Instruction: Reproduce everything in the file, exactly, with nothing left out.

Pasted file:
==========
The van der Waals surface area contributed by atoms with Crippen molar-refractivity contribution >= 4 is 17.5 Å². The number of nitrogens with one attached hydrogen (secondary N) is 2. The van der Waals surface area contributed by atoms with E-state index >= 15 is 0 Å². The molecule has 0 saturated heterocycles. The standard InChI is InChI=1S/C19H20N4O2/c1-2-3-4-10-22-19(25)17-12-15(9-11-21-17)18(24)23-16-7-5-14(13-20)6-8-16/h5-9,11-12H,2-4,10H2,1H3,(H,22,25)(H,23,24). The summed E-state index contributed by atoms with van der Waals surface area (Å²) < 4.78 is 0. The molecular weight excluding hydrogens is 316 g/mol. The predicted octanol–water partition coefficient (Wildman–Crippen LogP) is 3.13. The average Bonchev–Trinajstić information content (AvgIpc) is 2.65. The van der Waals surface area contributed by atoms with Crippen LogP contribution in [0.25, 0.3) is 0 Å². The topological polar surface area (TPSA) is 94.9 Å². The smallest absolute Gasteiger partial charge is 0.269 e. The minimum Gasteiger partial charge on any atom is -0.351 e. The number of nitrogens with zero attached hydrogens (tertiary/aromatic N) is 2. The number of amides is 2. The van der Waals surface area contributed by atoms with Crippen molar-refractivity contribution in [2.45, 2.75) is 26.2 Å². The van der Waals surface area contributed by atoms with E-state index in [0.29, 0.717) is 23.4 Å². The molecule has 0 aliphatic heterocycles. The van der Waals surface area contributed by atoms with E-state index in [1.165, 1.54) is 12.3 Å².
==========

The van der Waals surface area contributed by atoms with Crippen molar-refractivity contribution >= 4 is 17.5 Å². The number of nitrogens with one attached hydrogen (secondary N) is 2. The van der Waals surface area contributed by atoms with E-state index >= 15 is 0 Å². The molecule has 0 saturated heterocycles. The standard InChI is InChI=1S/C19H20N4O2/c1-2-3-4-10-22-19(25)17-12-15(9-11-21-17)18(24)23-16-7-5-14(13-20)6-8-16/h5-9,11-12H,2-4,10H2,1H3,(H,22,25)(H,23,24). The summed E-state index contributed by atoms with van der Waals surface area (Å²) < 4.78 is 0. The molecular weight excluding hydrogens is 316 g/mol. The predicted octanol–water partition coefficient (Wildman–Crippen LogP) is 3.13. The average Bonchev–Trinajstić information content (AvgIpc) is 2.65. The van der Waals surface area contributed by atoms with Crippen LogP contribution in [0.25, 0.3) is 0 Å². The topological polar surface area (TPSA) is 94.9 Å². The smallest absolute Gasteiger partial charge is 0.269 e. The minimum Gasteiger partial charge on any atom is -0.351 e. The number of nitrogens with zero attached hydrogens (tertiary/aromatic N) is 2. The number of amides is 2. The van der Waals surface area contributed by atoms with Crippen molar-refractivity contribution in [2.45, 2.75) is 26.2 Å². The van der Waals surface area contributed by atoms with E-state index in [0.29, 0.717) is 23.4 Å². The molecule has 0 aliphatic heterocycles. The van der Waals surface area contributed by atoms with E-state index in [1.165, 1.54) is 12.3 Å².